One of the more complicated aspects of estate planning is that while probate, or the process of transferring property upon a person’s death, is normally controlled by Wisconsin state law, most retirement plans are governed by federal law, specifically the Employee Retirement Security Act (ERISA). The ERISA “preempts” or overrides state law to the extent that there is a conflict between the two.
Can You Recover Pension Benefits from a Spouse You Killed?
A common estate planning consequence of the ERISA is that your will or trust does not necessarily control who is entitled to receive any benefits your retirement plan may owe you upon death. Typically, the administrator of your retirement plan will ask you to sign a beneficiary designation form. That designation, and not your estate plan, dictates who gets the applicable benefits.
This does not mean that state law can never play a role in the final disposition of your retirement plan. The U.S. Seventh Circuit Court of Appeals, which has federal appellate jurisdiction over Wisconsin, addressed a case earlier this year involving a purported conflict between the ERISA and what is commonly known as “slayer statutes.” These are state laws designed to prohibit someone from inheriting from a person whom they killed.
For example, Wisconsin’s slayer statute states the “unlawful and intentional killing” of an individual “revokes” any provision in their estate plan that “transfers or appoints property to the killer.” In simple terms, if you murder your spouse, you cannot then inherit under his or her will. The slayer statute does contain an exception if the deceased included language in a will expressly declaring the slayer statute inapplicable.
The Seventh Circuit’s case actually addressed the Illinois slayer statute, which contains similar language to the Wisconsin law regarding “unlawful and intentional killing” of the deceased. In this case, a woman suffering from mental illness killed her husband. An Illinois judge found that while the wife “intended to kill” her husband “without legal justification,” she was not guilty of the criminal act of first-degree murder “by reason of insanity.”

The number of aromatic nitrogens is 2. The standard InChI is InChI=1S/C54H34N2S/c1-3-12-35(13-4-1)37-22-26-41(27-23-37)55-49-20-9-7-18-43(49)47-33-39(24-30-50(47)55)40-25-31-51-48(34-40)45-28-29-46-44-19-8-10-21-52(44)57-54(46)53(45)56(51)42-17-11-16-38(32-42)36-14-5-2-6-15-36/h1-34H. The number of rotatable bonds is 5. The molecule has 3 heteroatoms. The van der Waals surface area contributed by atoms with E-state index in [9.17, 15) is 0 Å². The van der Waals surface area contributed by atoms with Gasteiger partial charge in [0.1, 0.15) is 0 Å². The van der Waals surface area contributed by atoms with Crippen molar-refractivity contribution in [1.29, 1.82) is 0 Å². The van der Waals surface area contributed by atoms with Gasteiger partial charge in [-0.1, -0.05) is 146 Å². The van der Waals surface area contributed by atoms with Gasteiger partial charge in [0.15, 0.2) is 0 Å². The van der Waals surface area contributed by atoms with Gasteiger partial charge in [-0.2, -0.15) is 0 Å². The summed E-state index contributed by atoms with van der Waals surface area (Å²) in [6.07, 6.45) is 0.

The husband had a retirement plan governed by the ERISA, which provided benefits to a surviving spouse, or in the alternative, to a child. The husband and wife here had a minor child. The child’s legal guardian argued that the wife could not collect pension benefits under the slayer statute. The wife countered that the ERISA preempted the slayer statute, and therefore she could still recover survivor benefits. The plan administrator asked a federal judge to decide which side was right.
The judge held that the ERISA did not preempt the slayer statute and the wife could not collect benefits from her husband’s retirement plan. The Seventh Circuit agreed with that decision. As the appellate court explained, slayer statutes “are an aspect of family law, a traditional area of state regulation,” and there was no evidence that Congress “intended ERISA to allow one spouse to recover benefits after intentionally killing the other spouse.” Furthermore, since there was no dispute that the wife here “intentionally and unjustifiably” killed her husband, the slayer statute-barred her recovery, even though she was not held criminally responsible for her actions.
Contact a Madison Estate Planning Lawyer Today
The estate lawyers of Krause Donovan Estate Law Partners, LLC practice law in the areas of Probate, Wills, Estate Planning, and Trusts. We assist clients in and around Madison, Wisconsin with all matters related to estate planning, trusts, and probate matters. Our dedicated attorneys will even make house calls if you are unable to come to our office.